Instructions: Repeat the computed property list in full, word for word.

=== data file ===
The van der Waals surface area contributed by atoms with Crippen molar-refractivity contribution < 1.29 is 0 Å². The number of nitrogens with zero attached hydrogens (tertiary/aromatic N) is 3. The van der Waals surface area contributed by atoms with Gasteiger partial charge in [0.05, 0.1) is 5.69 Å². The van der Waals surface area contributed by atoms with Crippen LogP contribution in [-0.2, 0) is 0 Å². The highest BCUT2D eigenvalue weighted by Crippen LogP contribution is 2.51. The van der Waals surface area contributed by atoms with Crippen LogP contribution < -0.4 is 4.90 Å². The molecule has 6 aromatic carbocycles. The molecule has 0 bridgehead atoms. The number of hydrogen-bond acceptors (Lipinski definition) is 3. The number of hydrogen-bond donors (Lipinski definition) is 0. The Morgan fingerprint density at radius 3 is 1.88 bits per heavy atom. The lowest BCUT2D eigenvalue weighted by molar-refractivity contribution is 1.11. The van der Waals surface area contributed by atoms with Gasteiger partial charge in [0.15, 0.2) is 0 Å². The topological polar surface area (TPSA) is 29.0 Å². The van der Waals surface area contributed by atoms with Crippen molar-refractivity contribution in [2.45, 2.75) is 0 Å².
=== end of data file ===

The van der Waals surface area contributed by atoms with Crippen molar-refractivity contribution < 1.29 is 0 Å². The number of nitrogens with zero attached hydrogens (tertiary/aromatic N) is 3. The van der Waals surface area contributed by atoms with Gasteiger partial charge in [0.05, 0.1) is 5.69 Å². The van der Waals surface area contributed by atoms with Crippen LogP contribution in [-0.2, 0) is 0 Å². The highest BCUT2D eigenvalue weighted by Crippen LogP contribution is 2.51. The van der Waals surface area contributed by atoms with Crippen LogP contribution < -0.4 is 4.90 Å². The molecule has 6 aromatic carbocycles. The molecule has 0 bridgehead atoms. The number of hydrogen-bond acceptors (Lipinski definition) is 3. The number of hydrogen-bond donors (Lipinski definition) is 0. The Morgan fingerprint density at radius 3 is 1.88 bits per heavy atom. The lowest BCUT2D eigenvalue weighted by molar-refractivity contribution is 1.11. The van der Waals surface area contributed by atoms with Gasteiger partial charge in [0.15, 0.2) is 0 Å². The topological polar surface area (TPSA) is 29.0 Å². The van der Waals surface area contributed by atoms with Crippen molar-refractivity contribution in [2.45, 2.75) is 0 Å².